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Patient discharged from an inpatient facility (eg, hospital, skilled nursing facility, or rehabilitation facility) within the last 60 days (GER)

CPT4 code

Name of the Procedure:

Patient Discharged from an Inpatient Facility (Hospital Discharge)


Hospital discharge is the process by which a patient is officially released from a hospital or other inpatient facility to return home or to another type of care, such as a skilled nursing facility. This process ensures that all medical, logistical, and supportive measures are in place for the patient's continued recovery and well-being.


Medical Condition or Problem it Addresses:

Hospital discharge occurs once the patient has recovered sufficiently from the acute phase of their illness or injury and can continue their recovery outside of the inpatient setting.

Goals or Expected Outcomes:
  1. Safe transition from the hospital to home or another care facility.
  2. Continuation of appropriate medical care.
  3. Prevention of readmission.


Specific Symptoms or Conditions Warranting the Procedure:
  • Patient's medical condition has stabilized.
  • Completion of the required treatment.
  • Patient no longer requires intensive medical monitoring.
Patient Criteria or Factors:
  • Ability to manage prescribed medication and follow-up care.
  • Presence of adequate support system at home or another facility.
  • Patient education and comprehension of discharge instructions.


Pre-procedure Instructions for the Patient:
  • Patients may need to arrange transportation to their next destination.
  • Schedule follow-up appointments.
  • Obtain necessary prescriptions and medical supplies.
Diagnostic Tests or Assessments Required:
  • Final medical evaluations to ensure readiness for discharge.
  • Assessment by healthcare professionals to confirm patient stability.

Procedure Description

Step-by-Step Explanation:
  1. Medical Clearance: Final assessments and approvals by attending physicians.
  2. Discharge Planning: Coordination with discharge planners or case managers.
  3. Patient Education: Providing instructions on medication, follow-up care, and lifestyle modifications.
  4. Documentation: Completion of discharge paperwork and summary.
  5. Arrangements: Facilitation of necessary home health services or transfer to another facility.
  6. Final Check: Ensuring patient or caregivers understand the instructions.
Tools and Equipment Used:
  • Medical records and discharge paperwork.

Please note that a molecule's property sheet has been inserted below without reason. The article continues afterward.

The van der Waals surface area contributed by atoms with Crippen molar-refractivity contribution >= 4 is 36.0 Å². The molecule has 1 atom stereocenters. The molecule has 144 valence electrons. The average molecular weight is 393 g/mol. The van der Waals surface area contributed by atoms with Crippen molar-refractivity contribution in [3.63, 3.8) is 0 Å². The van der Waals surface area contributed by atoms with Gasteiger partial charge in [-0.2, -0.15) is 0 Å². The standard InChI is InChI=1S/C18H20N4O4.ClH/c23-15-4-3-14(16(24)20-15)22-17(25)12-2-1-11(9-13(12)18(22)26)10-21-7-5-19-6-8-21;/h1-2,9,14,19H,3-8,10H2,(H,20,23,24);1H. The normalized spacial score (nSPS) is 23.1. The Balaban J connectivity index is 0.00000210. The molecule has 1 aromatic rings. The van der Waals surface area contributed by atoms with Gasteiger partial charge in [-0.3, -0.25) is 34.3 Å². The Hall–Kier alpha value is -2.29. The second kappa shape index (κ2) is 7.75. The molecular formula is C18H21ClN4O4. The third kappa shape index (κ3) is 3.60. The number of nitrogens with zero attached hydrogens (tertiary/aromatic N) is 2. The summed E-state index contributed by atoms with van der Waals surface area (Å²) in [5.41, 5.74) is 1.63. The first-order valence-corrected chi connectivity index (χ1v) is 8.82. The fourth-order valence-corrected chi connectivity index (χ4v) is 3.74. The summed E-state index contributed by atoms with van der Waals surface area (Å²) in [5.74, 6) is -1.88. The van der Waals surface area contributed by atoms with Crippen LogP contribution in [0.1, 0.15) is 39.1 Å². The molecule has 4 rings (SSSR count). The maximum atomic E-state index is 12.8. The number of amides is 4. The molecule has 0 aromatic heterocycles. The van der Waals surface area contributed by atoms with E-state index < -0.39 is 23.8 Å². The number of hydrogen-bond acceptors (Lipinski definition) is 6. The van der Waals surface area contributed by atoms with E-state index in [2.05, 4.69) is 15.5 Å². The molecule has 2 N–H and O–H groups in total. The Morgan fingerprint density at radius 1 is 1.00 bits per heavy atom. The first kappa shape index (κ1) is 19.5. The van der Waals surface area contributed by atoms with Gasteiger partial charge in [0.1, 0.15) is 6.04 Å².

• Prescriptions and medical supplies.
Anesthesia or Sedation Details:

Not applicable.


The discharge process can take a few hours, depending on the complexity of the case and the coordination required.


An inpatient facility such as a hospital, skilled nursing facility, or rehabilitation facility.


Healthcare professionals include:

  • Physicians
  • Nurses
  • Discharge planners or case managers
  • Pharmacists

Risks and Complications

Common Risks:
  • Misunderstanding of discharge instructions.
  • Errors in medication administration.
Rare Risks:
  • Sudden worsening of the patient's condition leading to readmission.
Possible Complications and Their Management:
  • Close follow-up and open communication channels with healthcare providers to manage potential complications.


Expected Benefits:
  • Patients recover in a more comfortable, familiar environment.
  • Reduced risk of hospital-acquired infections.
How Soon They Might be Realized:
  • Immediate transition to a less restrictive setting.
  • Faster mental and physical recovery outside of the hospital.


Post-Procedure Care and Instructions:
  • Adherence to prescribed medications and treatments.
  • Follow-up appointments with healthcare providers.
  • Monitoring for any new or worsening symptoms.
Expected Recovery Time:

Varies based on the individual patient’s condition and overall health status.

Restrictions and Follow-up Appointments:

Patients may need to limit physical activity, follow specific dietary plans, and attend follow-up visits to monitor progress.


Other Treatment Options Available:
  • Prolonged inpatient stay if the patient is not yet stable for discharge.
Pros and Cons of Alternatives:
  • Prolonged Stay: Continued close medical monitoring but increased risk of hospital-acquired infections and higher healthcare costs.
  • Earlier Discharge: Quicker return to home but may risk premature discharge if not properly assessed.

Patient Experience

During the Procedure:
  • Patients typically feel relief and eagerness to return home.
  • May experience some anxiety about managing care independently.
Pain Management and Comfort Measures:
  • Comprehensive education to alleviate concerns.
  • Support from family, home healthcare services, and ensuring easy access to healthcare providers for questions or issues.

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